The ‘Making Noyes’ quilt will be a permanent addition to the Noyes Cultural Arts Center
Young people from Evanston who visit the Noyes Cultural Arts Center can see themselves depicted in fabric images they helped create.
Becoming one of the centre’s few permanent pieces, the ‘Making Noyes’ handcrafted quilt is the work of artist-in-residence Maggie Weiss and a youth group from Evanston. Weiss said the inclusion of young people gave the play the necessary playfulness.
“If I had made all those funny faces, it wouldn’t have the same fun energy. It would be boring,” Weiss said. “When it’s an entire room of kids, all of their energy is shattered, and that’s just the best.”
The quilt features fabric self-portraits created by participants of the center’s youth art camps. Depictions of the center of Noyes and the surrounding houses form the background of the quilt. Words like “music” and “paint” also decorate the quilt, giving viewers an idea of the activities available for children at the center.
“Making Noyes” marks a thematic shift in Weiss’ works. Based in Evanston, Weiss typically creates fabric pieces that reflect nature’s beauty or address social issues. However, Weiss said she wanted this piece to reflect the community-focused work of the Noyes Center.
Alex Theis, the center’s coordinator, highlighted Weiss’ inclusive mindset in creating the piece.
“A lot of other pieces are unique to the artist himself and are very meaningful, deep and amazing,” Theis said. “But she just wanted to create something that was for everyone (at) the Noyes building.”
The center’s artists-in-residence rent studios and are obligated to give back to the community with dedicated service. Many, like Weiss, contribute by providing opportunities for the community to get involved in the arts.
Weiss began his residency about 15 years ago. During her artistic career, she has engaged the community in artistic activities, including volunteer sewing and art workshops with local youth.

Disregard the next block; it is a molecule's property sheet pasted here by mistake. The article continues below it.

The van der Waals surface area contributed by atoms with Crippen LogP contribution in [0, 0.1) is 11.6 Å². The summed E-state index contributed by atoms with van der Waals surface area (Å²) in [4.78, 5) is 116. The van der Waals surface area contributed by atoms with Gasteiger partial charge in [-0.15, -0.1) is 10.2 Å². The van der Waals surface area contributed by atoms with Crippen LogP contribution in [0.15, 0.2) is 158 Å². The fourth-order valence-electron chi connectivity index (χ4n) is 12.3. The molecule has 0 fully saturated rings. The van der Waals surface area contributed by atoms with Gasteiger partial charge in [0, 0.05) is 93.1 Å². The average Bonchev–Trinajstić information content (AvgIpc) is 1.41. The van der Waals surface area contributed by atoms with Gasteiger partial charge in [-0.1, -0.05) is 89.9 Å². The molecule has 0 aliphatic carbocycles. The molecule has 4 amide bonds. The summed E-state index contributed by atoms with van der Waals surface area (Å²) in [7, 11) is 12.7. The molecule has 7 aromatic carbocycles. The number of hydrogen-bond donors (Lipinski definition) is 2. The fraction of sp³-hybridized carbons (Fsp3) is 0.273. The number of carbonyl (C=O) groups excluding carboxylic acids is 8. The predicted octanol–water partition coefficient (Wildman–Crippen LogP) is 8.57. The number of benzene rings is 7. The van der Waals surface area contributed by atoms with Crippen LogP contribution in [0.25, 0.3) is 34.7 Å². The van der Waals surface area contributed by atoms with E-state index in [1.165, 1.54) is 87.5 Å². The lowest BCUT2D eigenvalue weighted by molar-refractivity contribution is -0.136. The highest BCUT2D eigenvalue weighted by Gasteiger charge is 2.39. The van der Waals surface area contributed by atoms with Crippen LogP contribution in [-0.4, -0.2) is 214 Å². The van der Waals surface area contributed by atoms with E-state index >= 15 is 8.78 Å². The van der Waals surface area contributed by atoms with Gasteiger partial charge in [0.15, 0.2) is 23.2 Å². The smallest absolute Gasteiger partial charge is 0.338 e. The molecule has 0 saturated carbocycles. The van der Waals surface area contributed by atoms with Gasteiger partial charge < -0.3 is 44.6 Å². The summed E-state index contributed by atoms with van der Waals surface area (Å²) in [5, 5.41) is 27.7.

According to Theis, Weiss came up with the idea of involving the community in creating the quilt. “Making Noyes” went through the internal approval process by the Noyes Tenants Association, which is made up of other artists in residence.
Angela Allyn, Center Community Arts Coordinator, said the association pays special attention to the selection of permanent parts.
“Most of the time we have a rotating exhibition cycle, but every now and then major tenants offer to do a piece that will live here,” Angela said. “It was very important for the Tenants’ Association to highlight the vibrancy and diversity of the medium and the people who gather and pass through this building.”
The center held an event celebrating the debut of Weiss’ play and two others on March 25. Weiss’ “Making Noyes” was accompanied by an exhibit from the Actors Gymnasium and another play centered on Evanston, which uses material from houses in the region to analyze the diaspora of folk traditions in the Caribbean, through its fellow artist in residence Yanira Collado.
Weiss said his favorite part of “Making Noyes” wasn’t the piece itself, but the manufacturing process.
“It gives children a voice and it gives their expression a public display,” she said.
E-mail: [email protected]
— Visible/Invisible Exhibit Highlights Community Perspectives on Violence
— New life for old buildings: Evanston organizations repurpose empty school buildings
— Local artists explore racial justice in exhibition at Noyes Cultural Art Center